Commodities take many forms. They are the basis of the world’s natural resources, and form the backbone of much global commerce. IHRB’s focus on commodities centres around the extractives sector, including oil, gas and mining activities. Our work is aimed at improving the governance and operations of the sector to prevent human rights impacts, and to develop options for remedies at each step of the extractives value chain.
IHRB’s research and thought leadership on the financial sector explores the ways that human rights can contribute to the design of a more sustainable financial system. We work with international organisations and financial institutions to make human rights relevant to key actors in the sector, emphasising opportunities for investors to integrate human rights considerations into their work, and highlighting opportunities to leverage financial flows related to climate change and the UN Sustainable Development Goals.
Information & Communications Technologies
ICT has proved to be a key enabler of many human rights, but there are profound questions about how to respect and protect human rights in the digital age. IHRB identifies and analyses challenges to human rights arising from the use of ICTs, in particular impacts on freedom of expression and privacy. We recommend actions companies, civil society and governments can take to protect human rights in the digital realm, which in turn affects human rights in the real world.
IHRB is working with all key stakeholders in the MSE field to advance the idea of creating an impartial, permanent centre for learning and accountability. This initiative will bring urgently needed continuity to the planning, delivery and legacy of MSEs and help to ensure they are managed with respect for human rights.
Through the Leadership Group for Responsible Recruitment, IHRB is calling for strong commitments to mainstream responsible recruitment, embed respect for migrant workers’ rights and achieve migration with dignity. IHRB’s Dhaka Principles form a principal element of our work, outlining the basic steps any company should take to ensure they are respecting migrant workers’ rights throughout the migration cycle.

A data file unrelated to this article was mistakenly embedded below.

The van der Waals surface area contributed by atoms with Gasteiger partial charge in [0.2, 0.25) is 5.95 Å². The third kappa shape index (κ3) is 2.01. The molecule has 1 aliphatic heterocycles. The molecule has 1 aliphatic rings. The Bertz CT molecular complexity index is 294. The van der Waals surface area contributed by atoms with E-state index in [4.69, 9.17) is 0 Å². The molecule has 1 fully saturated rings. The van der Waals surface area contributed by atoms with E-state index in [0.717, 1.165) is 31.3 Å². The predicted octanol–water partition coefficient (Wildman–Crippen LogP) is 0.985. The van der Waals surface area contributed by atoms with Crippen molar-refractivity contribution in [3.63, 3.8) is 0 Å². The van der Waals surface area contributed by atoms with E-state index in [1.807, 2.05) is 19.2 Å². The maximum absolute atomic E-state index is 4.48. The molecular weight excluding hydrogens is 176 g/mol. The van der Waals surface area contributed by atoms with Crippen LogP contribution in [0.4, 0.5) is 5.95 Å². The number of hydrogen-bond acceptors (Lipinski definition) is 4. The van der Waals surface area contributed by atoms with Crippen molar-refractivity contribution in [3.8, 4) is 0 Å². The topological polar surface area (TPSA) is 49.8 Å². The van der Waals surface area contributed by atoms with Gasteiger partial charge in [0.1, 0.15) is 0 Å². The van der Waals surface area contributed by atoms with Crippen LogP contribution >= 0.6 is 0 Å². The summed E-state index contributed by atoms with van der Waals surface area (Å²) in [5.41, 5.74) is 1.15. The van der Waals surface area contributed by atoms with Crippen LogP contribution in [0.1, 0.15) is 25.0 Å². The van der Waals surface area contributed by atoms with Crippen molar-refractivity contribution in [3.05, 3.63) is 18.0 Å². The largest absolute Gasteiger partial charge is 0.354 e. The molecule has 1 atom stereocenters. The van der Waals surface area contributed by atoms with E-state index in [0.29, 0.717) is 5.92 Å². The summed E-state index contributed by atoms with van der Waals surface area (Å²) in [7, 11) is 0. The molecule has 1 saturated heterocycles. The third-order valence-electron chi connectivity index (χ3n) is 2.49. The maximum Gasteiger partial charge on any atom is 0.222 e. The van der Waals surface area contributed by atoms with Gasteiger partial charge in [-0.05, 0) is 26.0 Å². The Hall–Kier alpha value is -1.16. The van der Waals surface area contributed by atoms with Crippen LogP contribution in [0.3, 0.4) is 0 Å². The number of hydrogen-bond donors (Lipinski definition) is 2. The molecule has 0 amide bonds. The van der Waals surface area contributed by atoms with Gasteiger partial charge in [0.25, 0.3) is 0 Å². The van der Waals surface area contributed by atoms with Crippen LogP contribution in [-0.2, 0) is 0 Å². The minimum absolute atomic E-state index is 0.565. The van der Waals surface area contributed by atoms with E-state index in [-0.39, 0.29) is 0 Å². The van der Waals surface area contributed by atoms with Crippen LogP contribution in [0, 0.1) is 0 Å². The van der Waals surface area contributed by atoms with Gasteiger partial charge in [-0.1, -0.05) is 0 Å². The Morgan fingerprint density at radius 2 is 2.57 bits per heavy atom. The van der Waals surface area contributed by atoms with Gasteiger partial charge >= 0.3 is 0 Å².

IHRB's primary benchmarking activities are focused on the Corporate Human Rights Benchmark (CHRB), a multi-stakeholder initiative made up of private sector and not for profit organisations: Aviva Investors, Business & Human Rights Resource Centre, Calvert Investments, IHRB, VBDO and Vigeo Eiris. The CHRB will be the world's first wide-scale benchmark on corporate human rights performance.
IHRB helped to found and continues to work with Centro Regional de Empresas y Emprendimientos Responsables (CREER), which aims to be a regional hub and centre of south-south learning, knowledge and exchange, using its affiliation with IHRB to develop strategic partnerships and share lessons internationally.
IHRB’s Nairobi Process is an initiative developed in collaboration with the Kenya National Commission on Human Rights. The Nairobi Process engages businesses, government and civil society to collaboratively address key areas of human rights concern in the East African extractive sector. It aims to embed human rights due diligence and accountability through application of international and regional standards.
IHRB’s work in Myanmar began during 2012 in the context of the newly launched democratic reform process. This led to the joint establishment with the Danish Institute for Human Rights (DIHR) of the pioneering Myanmar Centre for Responsible Business(MCRB). Based in Yangon, it aims to provide a trusted, impartial forum for dialogue, seminars, and briefings to relevant parties committed to responsible business in Myanmar, as well as access to international expertise and tools.